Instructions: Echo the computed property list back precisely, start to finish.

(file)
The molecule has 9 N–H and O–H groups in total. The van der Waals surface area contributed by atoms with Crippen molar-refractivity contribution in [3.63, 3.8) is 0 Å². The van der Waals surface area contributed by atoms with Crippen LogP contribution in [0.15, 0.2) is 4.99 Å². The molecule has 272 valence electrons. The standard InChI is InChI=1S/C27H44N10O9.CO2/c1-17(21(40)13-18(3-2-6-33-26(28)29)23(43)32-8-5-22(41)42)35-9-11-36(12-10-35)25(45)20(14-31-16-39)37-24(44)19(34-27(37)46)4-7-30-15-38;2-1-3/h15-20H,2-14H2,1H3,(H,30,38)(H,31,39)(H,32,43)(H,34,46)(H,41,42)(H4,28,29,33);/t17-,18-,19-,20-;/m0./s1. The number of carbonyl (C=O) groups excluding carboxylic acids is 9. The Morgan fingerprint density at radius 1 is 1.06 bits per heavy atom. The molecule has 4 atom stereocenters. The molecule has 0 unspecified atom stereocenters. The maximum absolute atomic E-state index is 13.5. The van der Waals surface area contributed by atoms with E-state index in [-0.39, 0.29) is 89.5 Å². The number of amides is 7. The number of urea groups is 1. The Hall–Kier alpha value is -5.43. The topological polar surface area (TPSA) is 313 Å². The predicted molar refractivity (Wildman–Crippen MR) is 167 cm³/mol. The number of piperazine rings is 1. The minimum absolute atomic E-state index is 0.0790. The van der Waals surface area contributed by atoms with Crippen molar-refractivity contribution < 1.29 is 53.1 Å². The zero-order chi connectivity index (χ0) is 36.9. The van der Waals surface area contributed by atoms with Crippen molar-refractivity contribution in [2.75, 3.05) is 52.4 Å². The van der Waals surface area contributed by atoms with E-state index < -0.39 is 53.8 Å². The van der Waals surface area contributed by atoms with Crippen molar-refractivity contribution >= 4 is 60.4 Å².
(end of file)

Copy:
The molecule has 9 N–H and O–H groups in total. The van der Waals surface area contributed by atoms with Crippen molar-refractivity contribution in [3.63, 3.8) is 0 Å². The van der Waals surface area contributed by atoms with Crippen LogP contribution in [0.15, 0.2) is 4.99 Å². The molecule has 272 valence electrons. The standard InChI is InChI=1S/C27H44N10O9.CO2/c1-17(21(40)13-18(3-2-6-33-26(28)29)23(43)32-8-5-22(41)42)35-9-11-36(12-10-35)25(45)20(14-31-16-39)37-24(44)19(34-27(37)46)4-7-30-15-38;2-1-3/h15-20H,2-14H2,1H3,(H,30,38)(H,31,39)(H,32,43)(H,34,46)(H,41,42)(H4,28,29,33);/t17-,18-,19-,20-;/m0./s1. The number of carbonyl (C=O) groups excluding carboxylic acids is 9. The Morgan fingerprint density at radius 1 is 1.06 bits per heavy atom. The molecule has 4 atom stereocenters. The molecule has 0 unspecified atom stereocenters. The maximum absolute atomic E-state index is 13.5. The van der Waals surface area contributed by atoms with E-state index in [-0.39, 0.29) is 89.5 Å². The number of amides is 7. The number of urea groups is 1. The Hall–Kier alpha value is -5.43. The topological polar surface area (TPSA) is 313 Å². The predicted molar refractivity (Wildman–Crippen MR) is 167 cm³/mol. The number of piperazine rings is 1. The minimum absolute atomic E-state index is 0.0790. The van der Waals surface area contributed by atoms with Crippen molar-refractivity contribution < 1.29 is 53.1 Å². The zero-order chi connectivity index (χ0) is 36.9. The van der Waals surface area contributed by atoms with Crippen molar-refractivity contribution in [2.75, 3.05) is 52.4 Å². The van der Waals surface area contributed by atoms with E-state index < -0.39 is 53.8 Å². The van der Waals surface area contributed by atoms with Crippen molar-refractivity contribution >= 4 is 60.4 Å².